According to the City/County Association of Governments of San Mateo County, the $514 million project is expected to be completed in mid-2022.
Cars with three or more people, buses and other high-occupancy vehicles will be able to use the express lanes for free, while solo drivers can pay a fee to access them. The fee will fluctuate based on demand, via a term known as "congestion pricing," and revenues collected will be put toward funding for public transit and other efforts to reduce solo driving.
In developing the project, Caltrans analysis found that simply widening the highway would create more congestion, while creating a carpool-only lane would leave the lane underutilized, according to the City/County Association of Governments of San Mateo County. The express lane is a hybrid of sorts, as it can be used by vehicles with one or two people who are willing to pay a toll alongside free-fare, high-occupancy vehicles, which will fill up the rest of the capacity in the lane and lower congestion in the other lanes.
According to Caltrans, the construction in San Mateo County, which involves a total of 22 miles of U.S. 101, is broken into two segments, and is intended to align with simultaneous efforts in Santa Clara County to create and expand express lanes.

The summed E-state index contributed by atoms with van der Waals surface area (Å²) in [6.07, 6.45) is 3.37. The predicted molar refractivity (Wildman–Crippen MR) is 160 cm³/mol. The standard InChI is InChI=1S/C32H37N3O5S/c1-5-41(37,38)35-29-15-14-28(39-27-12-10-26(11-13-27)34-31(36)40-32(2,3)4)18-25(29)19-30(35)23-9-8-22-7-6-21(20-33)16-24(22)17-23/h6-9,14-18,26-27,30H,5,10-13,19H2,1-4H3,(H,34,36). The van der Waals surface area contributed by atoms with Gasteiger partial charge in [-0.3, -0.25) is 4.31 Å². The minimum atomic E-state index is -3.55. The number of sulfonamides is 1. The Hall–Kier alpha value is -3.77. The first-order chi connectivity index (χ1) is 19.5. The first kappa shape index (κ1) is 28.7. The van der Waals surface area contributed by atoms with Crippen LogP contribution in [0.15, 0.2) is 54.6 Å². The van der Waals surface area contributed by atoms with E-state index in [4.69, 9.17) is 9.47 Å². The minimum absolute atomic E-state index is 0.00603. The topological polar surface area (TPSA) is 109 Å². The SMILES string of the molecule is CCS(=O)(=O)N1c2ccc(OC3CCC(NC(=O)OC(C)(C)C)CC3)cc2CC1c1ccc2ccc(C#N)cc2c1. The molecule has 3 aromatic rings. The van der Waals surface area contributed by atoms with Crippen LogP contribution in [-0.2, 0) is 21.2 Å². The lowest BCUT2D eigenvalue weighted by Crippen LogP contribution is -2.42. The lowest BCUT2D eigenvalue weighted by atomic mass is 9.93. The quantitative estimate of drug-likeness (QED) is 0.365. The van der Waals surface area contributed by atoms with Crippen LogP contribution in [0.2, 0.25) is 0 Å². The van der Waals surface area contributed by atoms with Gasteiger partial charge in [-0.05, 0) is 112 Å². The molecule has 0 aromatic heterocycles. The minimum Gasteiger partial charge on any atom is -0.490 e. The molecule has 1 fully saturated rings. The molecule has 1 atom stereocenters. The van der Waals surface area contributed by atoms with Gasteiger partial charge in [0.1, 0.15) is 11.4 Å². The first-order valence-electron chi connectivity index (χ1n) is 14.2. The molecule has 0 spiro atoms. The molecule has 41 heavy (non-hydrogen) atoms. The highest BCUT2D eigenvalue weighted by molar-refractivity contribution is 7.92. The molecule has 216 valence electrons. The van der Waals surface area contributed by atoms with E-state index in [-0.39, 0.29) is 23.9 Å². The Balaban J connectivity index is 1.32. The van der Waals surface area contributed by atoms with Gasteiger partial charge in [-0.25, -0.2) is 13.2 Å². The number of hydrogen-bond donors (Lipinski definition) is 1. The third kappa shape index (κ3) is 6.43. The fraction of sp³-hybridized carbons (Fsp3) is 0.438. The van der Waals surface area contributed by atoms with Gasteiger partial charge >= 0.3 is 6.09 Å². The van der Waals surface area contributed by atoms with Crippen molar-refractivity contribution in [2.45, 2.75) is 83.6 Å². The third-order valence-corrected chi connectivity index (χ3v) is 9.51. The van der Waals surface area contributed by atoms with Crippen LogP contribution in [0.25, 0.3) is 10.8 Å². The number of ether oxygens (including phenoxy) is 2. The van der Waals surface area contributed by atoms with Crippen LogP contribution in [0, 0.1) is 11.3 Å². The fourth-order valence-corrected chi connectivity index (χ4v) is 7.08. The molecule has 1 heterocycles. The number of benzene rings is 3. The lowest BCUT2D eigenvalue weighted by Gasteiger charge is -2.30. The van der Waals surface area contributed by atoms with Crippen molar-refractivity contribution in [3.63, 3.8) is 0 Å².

The first segment of the San Mateo County work, which was set to run from March through November 2019, is focused in southern San Mateo County and will convert the existing carpool lanes on U.S. 101 from the Santa Clara County line to the Whipple Avenue interchange in Redwood City into express lanes. This involves adding overhead signs and lighting, replacing barriers, and restriping the road. The express lanes in this segment could begin operating in June 2021.
The second, northern phase runs between the Whipple Avenue interchange and the I-380 interchange in San Bruno and involves building new express lanes, installing toll equipment and adding pavement in addition to the other steps required in the first project phase. The express lanes in this section could open in May 2022.
Agencies supporting the project are Caltrans, the San Mateo County Transportation Authority, the City/County Association of Governments of San Mateo County, Valley Transportation Authority, Metropolitan Transportation Commission and the U.S. Department of Transportation Federal Highway Administration. The project also receives funding support from Senate Bill 1.
This story contains 486 words.
Stories older than 90 days are available only to subscribing members. Please help sustain quality local journalism by becoming a subscribing member today.
If you are already a subscriber, please log in so you can continue to enjoy unlimited access to stories and archives. Subscriptions start at $5 per month and may be cancelled at any time.